The pump as gym bros say is an effect that occurs during a workout when your muscles are “pumped” full of blood and swell up. This effect causes the muscles to fill up and gain a stronger definition because the skin gets tighter around the muscles. The pump is a response to an intense strength training workout, with the goal of causing the muscles to expand a lot, so how long does a pump last following your workout?
The ideal pump will last between two to three hours during this time, your muscles will be in a constant state of being “pumped” or in an “anabolic state”. In this period, a bodybuilder’s water intake should be at least 100ml every 20 minutes to keep the muscles well hydrated, and maintain the pump.
This muscular response has been likened to a euphoric feeling, that this rush of blood is akin to the pleasure felt in intercourse. In fact, Arnold Schwarzenegger is known to have made that same association with the pump and sexual gratification.
A pump workout should last up to an hour at most, and the recovery between each compound exercise should be 90 or so seconds. With the isolation exercises, the rest between each isolation exercise should be 60 or so seconds.
Should Your Goal Be to Always Get Pumped?
Just like many high-intensity workouts, no, you should not be training to get pumped exclusively. The amount of intensity required in a workout to get pumped is incredibly high, and will most likely result in “overtraining”.
Overtraining can significantly impact your body in some overwhelmingly negative ways.
For example, overtraining can affect your body’s stress hormones, such as cortisol and epinephrine, that could cause mood swings, irritability, and your ability to concentrate.
Moreover, overtraining has been known to cause insomnia, lack/loss of appetite, chronic injuries, metabolic imbalances, and even psychological damages like depression and increased stress.
There is no question that you should not be overtraining; for the effects, it will likely have on your body, there is no good reason to over-train.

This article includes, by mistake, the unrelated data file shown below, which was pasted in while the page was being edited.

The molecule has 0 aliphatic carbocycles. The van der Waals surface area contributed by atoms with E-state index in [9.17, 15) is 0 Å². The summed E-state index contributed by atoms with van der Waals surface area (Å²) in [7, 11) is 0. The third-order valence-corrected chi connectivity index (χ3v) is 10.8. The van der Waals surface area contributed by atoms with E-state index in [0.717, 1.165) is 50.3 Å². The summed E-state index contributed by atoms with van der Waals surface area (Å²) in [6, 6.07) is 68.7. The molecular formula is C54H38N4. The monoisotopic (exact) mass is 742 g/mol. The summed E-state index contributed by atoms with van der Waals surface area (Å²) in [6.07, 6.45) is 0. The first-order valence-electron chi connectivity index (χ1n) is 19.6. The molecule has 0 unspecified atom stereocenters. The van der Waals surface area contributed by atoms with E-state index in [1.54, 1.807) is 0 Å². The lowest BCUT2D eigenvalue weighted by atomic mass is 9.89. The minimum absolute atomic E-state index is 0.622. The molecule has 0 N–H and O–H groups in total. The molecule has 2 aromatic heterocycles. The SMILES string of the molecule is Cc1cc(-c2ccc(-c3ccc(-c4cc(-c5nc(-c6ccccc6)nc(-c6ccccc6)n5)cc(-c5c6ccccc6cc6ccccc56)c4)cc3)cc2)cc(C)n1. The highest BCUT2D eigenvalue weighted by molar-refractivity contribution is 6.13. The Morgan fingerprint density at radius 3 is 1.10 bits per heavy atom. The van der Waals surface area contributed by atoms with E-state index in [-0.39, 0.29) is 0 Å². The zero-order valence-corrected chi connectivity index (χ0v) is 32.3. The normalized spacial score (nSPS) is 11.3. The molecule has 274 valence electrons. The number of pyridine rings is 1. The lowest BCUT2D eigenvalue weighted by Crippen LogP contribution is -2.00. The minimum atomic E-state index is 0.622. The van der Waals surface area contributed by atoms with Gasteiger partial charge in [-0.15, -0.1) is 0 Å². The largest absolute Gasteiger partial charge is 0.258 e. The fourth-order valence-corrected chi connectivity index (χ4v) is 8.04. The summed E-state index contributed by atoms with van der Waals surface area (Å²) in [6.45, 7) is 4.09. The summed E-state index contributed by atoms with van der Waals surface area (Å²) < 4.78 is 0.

As such, the high-intensity workout that the pump requires should not be a constant, everyday thing and instead should be considered carefully.
Pacing yourself in workouts will keep you healthier, stronger, and more motivated in general.
Why Are You Not Packing Muscle?
Working out to pack on muscle is a difficult feat to achieve, especially when starting out. Many people find it incredibly frustrating to try to begin packing on muscles, and many people just starting out feel “stuck” in their current muscular mass.
There are a few reasons why people feel “stuck” that can be entirely avoided when you know what you’re doing. Instead take some time and follow the next 8 tips below to get a jump start on better performance.
Don’t be impatient
Building muscle takes time, and looking at your reflection disappointed, after only a couple of weeks of training, is not helping. Results never show themselves right away, so enjoy the journey and wait it out.
Keep a Training Log
To avoid overworking your muscles and to maximize on hypertrophy, you want to keep track of everything from the length of the workout to the repetitions performed, the weights used, and each break you took during the workout. You can’t expect to know where you should be in your training without keeping track.
Stick to a Plan
Structure in a workout is the best way to improve muscle strength and increase muscle size. Random training may make you strong, but it’s an inferior way to work out versus a planned workout schedule. This is a common mistake for many beginners.
Too Much Cardio
If your goal is strength and size, a cardio workout should never be the dominating part of your workout. Instead of focusing too hard on cardio, you should have some easy cardio sessions, and HIIT workouts worked into your workout program.
However, your first priority should always be to have 3-4 weight-training days.